Out on the West Coast, Lamb's Thriftway sees sales of healthy deli meats — defined by the retailer as low- or no-fat or low- or no-sodium and also whole muscle meat without preservatives — growing on the pegboard in the dairy case, not in the service deli.
“The economy is taking its toll,” said Tanney Staffenson, advisor at five-unit Lamb's, based in Portland, Ore.
“Natural meat, led by Boar's Head, in the service deli has lost a little of its market share while [prepackaged] Oscar Meyer Deli Fresh's 98% fat-free is doing very well right now. So many of those prepacked lines have come out with low-fat product. Even Tillamook came out in the last year with a whole line of reduced-fat cheeses and they're doing well for us.”
Preservative-free deli meats — primarily prepackaged products — have shown strong growth recently. For the 52 weeks ending March 21, 2009, dollar sales of preservative-free lunch meat are up 29.1% on 41.6% volume growth, according to the Nielsen Co. Similarly, sales of antibiotic- and artificial hormone-free lunchmeats were up 13.9% on 8.1% volume growth during the same period.
Staffenson said Lamb's strategy is to take on as big a variety as it can of healthy meats in the service deli and to promote them heavily. The lines are still growing, slowly, “but some of our customers are forced to trade down a little.”
They're still looking for healthy items, but are paying a lot more attention to price, Staffenson said.
Part of the customer migration to prepackaged healthy meats is driven by price points, he explained. But at the same time, Boar's Head brand, both regular and natural deli meats priced at around $10 per pound, are doing OK in the service department.
“They have a following, and Boar's Head does a great job of marketing,” Staffenson said.
“You're going to see these [Boar's Head and other premium healthy items] continue to grow. We want to make sure we're marketing them effectively to those consumers [who are interested in them].”
The obvious growth Staffenson and others have noted in the self-service, prepackaged deli meats hanging in the dairy case could be the result of other factors than price, industry sources said.
“There's the longer shelf life, and customers know exactly what they're getting. They can see the quantity and the price,” said Terry Roberts, founder and president of Merchandising By Design/The Design Associates, Carrollton, Texas.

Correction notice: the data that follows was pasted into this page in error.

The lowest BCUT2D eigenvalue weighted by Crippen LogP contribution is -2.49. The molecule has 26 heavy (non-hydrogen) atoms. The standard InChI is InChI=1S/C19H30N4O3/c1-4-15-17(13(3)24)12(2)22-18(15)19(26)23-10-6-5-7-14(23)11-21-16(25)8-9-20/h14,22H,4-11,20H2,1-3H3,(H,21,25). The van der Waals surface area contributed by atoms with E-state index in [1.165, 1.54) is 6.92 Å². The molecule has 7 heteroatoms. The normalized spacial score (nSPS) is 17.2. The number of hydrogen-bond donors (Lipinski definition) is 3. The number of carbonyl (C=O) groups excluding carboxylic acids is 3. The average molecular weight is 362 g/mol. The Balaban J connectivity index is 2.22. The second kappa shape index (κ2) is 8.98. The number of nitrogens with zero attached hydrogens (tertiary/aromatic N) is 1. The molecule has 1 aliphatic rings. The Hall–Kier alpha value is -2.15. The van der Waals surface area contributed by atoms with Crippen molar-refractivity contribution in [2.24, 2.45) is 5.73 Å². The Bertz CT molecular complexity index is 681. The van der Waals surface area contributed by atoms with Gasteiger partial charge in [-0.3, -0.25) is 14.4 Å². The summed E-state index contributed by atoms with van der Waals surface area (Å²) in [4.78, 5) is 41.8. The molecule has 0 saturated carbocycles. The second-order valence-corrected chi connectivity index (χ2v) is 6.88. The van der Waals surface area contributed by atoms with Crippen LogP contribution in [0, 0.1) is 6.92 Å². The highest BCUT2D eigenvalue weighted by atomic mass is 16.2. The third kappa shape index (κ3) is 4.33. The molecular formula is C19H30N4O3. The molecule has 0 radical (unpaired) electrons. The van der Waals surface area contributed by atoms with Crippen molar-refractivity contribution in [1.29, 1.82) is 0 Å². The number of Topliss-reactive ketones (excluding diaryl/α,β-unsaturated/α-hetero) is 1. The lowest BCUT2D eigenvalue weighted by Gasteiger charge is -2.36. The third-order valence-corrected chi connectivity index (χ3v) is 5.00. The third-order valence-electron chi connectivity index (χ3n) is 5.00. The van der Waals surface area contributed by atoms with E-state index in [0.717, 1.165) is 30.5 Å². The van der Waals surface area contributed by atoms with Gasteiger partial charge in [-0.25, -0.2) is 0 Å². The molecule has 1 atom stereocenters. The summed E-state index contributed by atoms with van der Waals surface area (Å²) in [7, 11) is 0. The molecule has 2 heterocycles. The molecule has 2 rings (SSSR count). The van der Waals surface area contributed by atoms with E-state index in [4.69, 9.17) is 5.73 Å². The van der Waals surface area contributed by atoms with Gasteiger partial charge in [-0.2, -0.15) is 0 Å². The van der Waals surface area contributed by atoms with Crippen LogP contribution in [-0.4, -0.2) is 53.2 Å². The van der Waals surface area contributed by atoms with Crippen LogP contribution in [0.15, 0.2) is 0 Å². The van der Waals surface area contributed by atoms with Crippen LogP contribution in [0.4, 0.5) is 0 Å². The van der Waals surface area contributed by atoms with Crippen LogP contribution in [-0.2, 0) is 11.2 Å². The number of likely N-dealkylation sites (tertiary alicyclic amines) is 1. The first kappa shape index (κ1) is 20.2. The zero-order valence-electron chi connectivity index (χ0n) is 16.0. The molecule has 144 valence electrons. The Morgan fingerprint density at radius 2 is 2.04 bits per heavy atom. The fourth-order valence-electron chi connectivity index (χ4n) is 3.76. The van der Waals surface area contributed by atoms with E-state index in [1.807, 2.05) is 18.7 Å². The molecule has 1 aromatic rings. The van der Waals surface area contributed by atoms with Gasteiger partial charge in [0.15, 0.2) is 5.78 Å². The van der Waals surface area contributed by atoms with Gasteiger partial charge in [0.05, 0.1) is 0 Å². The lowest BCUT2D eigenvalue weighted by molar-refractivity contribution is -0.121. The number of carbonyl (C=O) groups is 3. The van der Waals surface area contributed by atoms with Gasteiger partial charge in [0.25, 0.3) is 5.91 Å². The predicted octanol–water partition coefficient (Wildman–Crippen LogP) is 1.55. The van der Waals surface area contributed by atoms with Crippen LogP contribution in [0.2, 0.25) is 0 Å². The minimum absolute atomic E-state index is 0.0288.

“When every penny counts, they don't want the extra slices on their request [at the service deli] for a half pound,” she added.
“It's the same issue we face with prepared foods by the pound. The consumer wants to know what his purchase is going to cost and not be surprised when he's handed a package they can't afford or don't want. Prepackaged takes that issue away.”
Every retailer SN talked to said healthy deli meats were doing pretty well until recently.
“They were OK through the holidays and even at the beginning of the year, when people cinch their belts and try to eat healthier,” Lamb's Staffenson said.
But after those first few weeks of the new year, price became a very big factor, he said.
Other sources agreed.
“Whatever you put on special price, they'll buy,” said Bennis at Kowalski's.
In fact, one observer said he has seen lines, long lines, forming to buy discount-price turkey breast, no matter whether it's touted as healthy or low-fat or low-salt, or even if it's a familiar brand. That it's on sale is what counts.
“Then, they're buying two pounds of it at a time.”
So some retailers, Kowalski's and Morton Williams included, have changed their advertising strategies to offer healthy deli meats frequently at a good discount. That gives the customer what they want at a price they feel they can afford and also hopefully will bring some new customers to the category. It's a good way to get them to test the flavor and quality of a product they might not be familiar with.
That's the idea, Bennis told SN. In a recent ad flier, Kowalski's offered Natural Path, oven-roasted turkey breast at $6.99 a pound, at a $3 dollar savings. The tag line said, “No added hormones or antibiotics ever!”
Meanwhile, every week in its circular, Morton Williams Fresh Marketplace advertises two items from its Morton Williams Healthy Deli Heartwise line at $5.99 a pound. That price is lowered $2 from the everyday price of $7.99.
Through these hard times, retailers and suppliers alike continued to sound optimistic about the future of the healthy deli meat category. Big growth ahead is predicted.
Sales of Hansel & Gretel's Healthy Deli Heartwise line has grown 24% in the past year, Williamson said, and he expects significant growth to continue.
Retailers base their high hopes on the fact that a whole range of quality healthy deli meats and cheeses has hit the market in the last year or two — long enough for consumers to taste the products and verify their quality. So the thought is that if customers are trading down for a while now, that won't last.
“Our hope is that when the economy lightens up, customers will remember those healthy products they liked,” and will trade up again, Staffenson said.